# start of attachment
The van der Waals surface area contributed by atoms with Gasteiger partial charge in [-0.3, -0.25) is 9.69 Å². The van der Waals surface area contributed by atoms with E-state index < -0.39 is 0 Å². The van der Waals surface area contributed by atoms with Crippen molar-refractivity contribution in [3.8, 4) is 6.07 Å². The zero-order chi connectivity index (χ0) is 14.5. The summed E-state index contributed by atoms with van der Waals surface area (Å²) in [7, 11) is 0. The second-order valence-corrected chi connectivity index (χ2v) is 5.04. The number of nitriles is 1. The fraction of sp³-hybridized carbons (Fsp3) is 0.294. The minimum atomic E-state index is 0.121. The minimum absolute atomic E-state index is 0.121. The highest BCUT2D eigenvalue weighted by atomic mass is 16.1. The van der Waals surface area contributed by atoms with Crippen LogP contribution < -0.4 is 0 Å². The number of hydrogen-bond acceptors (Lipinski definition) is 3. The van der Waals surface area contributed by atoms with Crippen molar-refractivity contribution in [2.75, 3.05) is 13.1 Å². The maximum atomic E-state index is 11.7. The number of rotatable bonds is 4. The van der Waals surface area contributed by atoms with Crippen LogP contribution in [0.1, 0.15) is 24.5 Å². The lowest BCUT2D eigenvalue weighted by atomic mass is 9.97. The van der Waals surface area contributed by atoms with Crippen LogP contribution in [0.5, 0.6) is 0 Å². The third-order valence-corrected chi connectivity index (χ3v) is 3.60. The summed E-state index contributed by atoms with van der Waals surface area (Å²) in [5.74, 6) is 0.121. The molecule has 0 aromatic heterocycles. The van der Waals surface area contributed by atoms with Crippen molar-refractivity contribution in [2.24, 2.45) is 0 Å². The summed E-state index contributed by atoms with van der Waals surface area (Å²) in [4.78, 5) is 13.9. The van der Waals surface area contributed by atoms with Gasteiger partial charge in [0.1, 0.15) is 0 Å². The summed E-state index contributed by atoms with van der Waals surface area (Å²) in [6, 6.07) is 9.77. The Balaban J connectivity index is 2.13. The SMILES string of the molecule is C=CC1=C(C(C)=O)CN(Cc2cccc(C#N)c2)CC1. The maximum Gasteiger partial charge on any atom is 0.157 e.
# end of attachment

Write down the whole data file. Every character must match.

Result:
The van der Waals surface area contributed by atoms with Gasteiger partial charge in [-0.3, -0.25) is 9.69 Å². The van der Waals surface area contributed by atoms with E-state index < -0.39 is 0 Å². The van der Waals surface area contributed by atoms with Crippen molar-refractivity contribution in [3.8, 4) is 6.07 Å². The zero-order chi connectivity index (χ0) is 14.5. The summed E-state index contributed by atoms with van der Waals surface area (Å²) in [7, 11) is 0. The second-order valence-corrected chi connectivity index (χ2v) is 5.04. The number of nitriles is 1. The fraction of sp³-hybridized carbons (Fsp3) is 0.294. The minimum atomic E-state index is 0.121. The minimum absolute atomic E-state index is 0.121. The highest BCUT2D eigenvalue weighted by atomic mass is 16.1. The van der Waals surface area contributed by atoms with Crippen LogP contribution < -0.4 is 0 Å². The number of hydrogen-bond acceptors (Lipinski definition) is 3. The van der Waals surface area contributed by atoms with Crippen molar-refractivity contribution in [2.75, 3.05) is 13.1 Å². The maximum atomic E-state index is 11.7. The number of rotatable bonds is 4. The van der Waals surface area contributed by atoms with Crippen LogP contribution in [0.1, 0.15) is 24.5 Å². The lowest BCUT2D eigenvalue weighted by atomic mass is 9.97. The van der Waals surface area contributed by atoms with Crippen LogP contribution in [0.5, 0.6) is 0 Å². The third-order valence-corrected chi connectivity index (χ3v) is 3.60. The summed E-state index contributed by atoms with van der Waals surface area (Å²) in [5.74, 6) is 0.121. The molecule has 0 aromatic heterocycles. The van der Waals surface area contributed by atoms with Crippen molar-refractivity contribution in [2.24, 2.45) is 0 Å². The summed E-state index contributed by atoms with van der Waals surface area (Å²) in [4.78, 5) is 13.9. The van der Waals surface area contributed by atoms with Gasteiger partial charge in [0.1, 0.15) is 0 Å². The summed E-state index contributed by atoms with van der Waals surface area (Å²) in [6, 6.07) is 9.77. The Balaban J connectivity index is 2.13. The SMILES string of the molecule is C=CC1=C(C(C)=O)CN(Cc2cccc(C#N)c2)CC1. The maximum Gasteiger partial charge on any atom is 0.157 e.